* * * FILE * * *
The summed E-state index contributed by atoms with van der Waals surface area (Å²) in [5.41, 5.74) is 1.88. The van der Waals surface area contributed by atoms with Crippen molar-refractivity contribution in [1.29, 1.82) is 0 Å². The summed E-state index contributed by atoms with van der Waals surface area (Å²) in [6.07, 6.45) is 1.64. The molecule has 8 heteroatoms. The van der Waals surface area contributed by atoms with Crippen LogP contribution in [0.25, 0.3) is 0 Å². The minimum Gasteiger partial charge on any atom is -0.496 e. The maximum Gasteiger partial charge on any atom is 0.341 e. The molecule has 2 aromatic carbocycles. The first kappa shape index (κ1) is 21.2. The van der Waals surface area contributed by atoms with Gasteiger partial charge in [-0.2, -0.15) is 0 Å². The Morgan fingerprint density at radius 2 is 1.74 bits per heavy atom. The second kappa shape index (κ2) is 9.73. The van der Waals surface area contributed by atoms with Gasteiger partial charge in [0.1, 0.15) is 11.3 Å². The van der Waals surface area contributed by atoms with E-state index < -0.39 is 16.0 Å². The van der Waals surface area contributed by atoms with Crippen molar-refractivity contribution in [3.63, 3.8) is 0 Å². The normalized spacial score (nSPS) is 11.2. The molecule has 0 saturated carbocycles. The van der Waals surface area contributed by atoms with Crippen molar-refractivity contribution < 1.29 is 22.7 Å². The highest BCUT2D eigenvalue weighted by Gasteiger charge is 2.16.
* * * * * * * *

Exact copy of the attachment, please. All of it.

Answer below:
The summed E-state index contributed by atoms with van der Waals surface area (Å²) in [5.41, 5.74) is 1.88. The van der Waals surface area contributed by atoms with Crippen molar-refractivity contribution in [1.29, 1.82) is 0 Å². The summed E-state index contributed by atoms with van der Waals surface area (Å²) in [6.07, 6.45) is 1.64. The molecule has 8 heteroatoms. The van der Waals surface area contributed by atoms with Crippen LogP contribution in [0.25, 0.3) is 0 Å². The minimum Gasteiger partial charge on any atom is -0.496 e. The maximum Gasteiger partial charge on any atom is 0.341 e. The molecule has 2 aromatic carbocycles. The first kappa shape index (κ1) is 21.2. The van der Waals surface area contributed by atoms with Gasteiger partial charge in [-0.2, -0.15) is 0 Å². The Morgan fingerprint density at radius 2 is 1.74 bits per heavy atom. The second kappa shape index (κ2) is 9.73. The van der Waals surface area contributed by atoms with Gasteiger partial charge in [0.1, 0.15) is 11.3 Å². The van der Waals surface area contributed by atoms with E-state index < -0.39 is 16.0 Å². The van der Waals surface area contributed by atoms with Crippen molar-refractivity contribution in [3.63, 3.8) is 0 Å². The normalized spacial score (nSPS) is 11.2. The molecule has 0 saturated carbocycles. The van der Waals surface area contributed by atoms with Crippen molar-refractivity contribution < 1.29 is 22.7 Å². The highest BCUT2D eigenvalue weighted by Gasteiger charge is 2.16.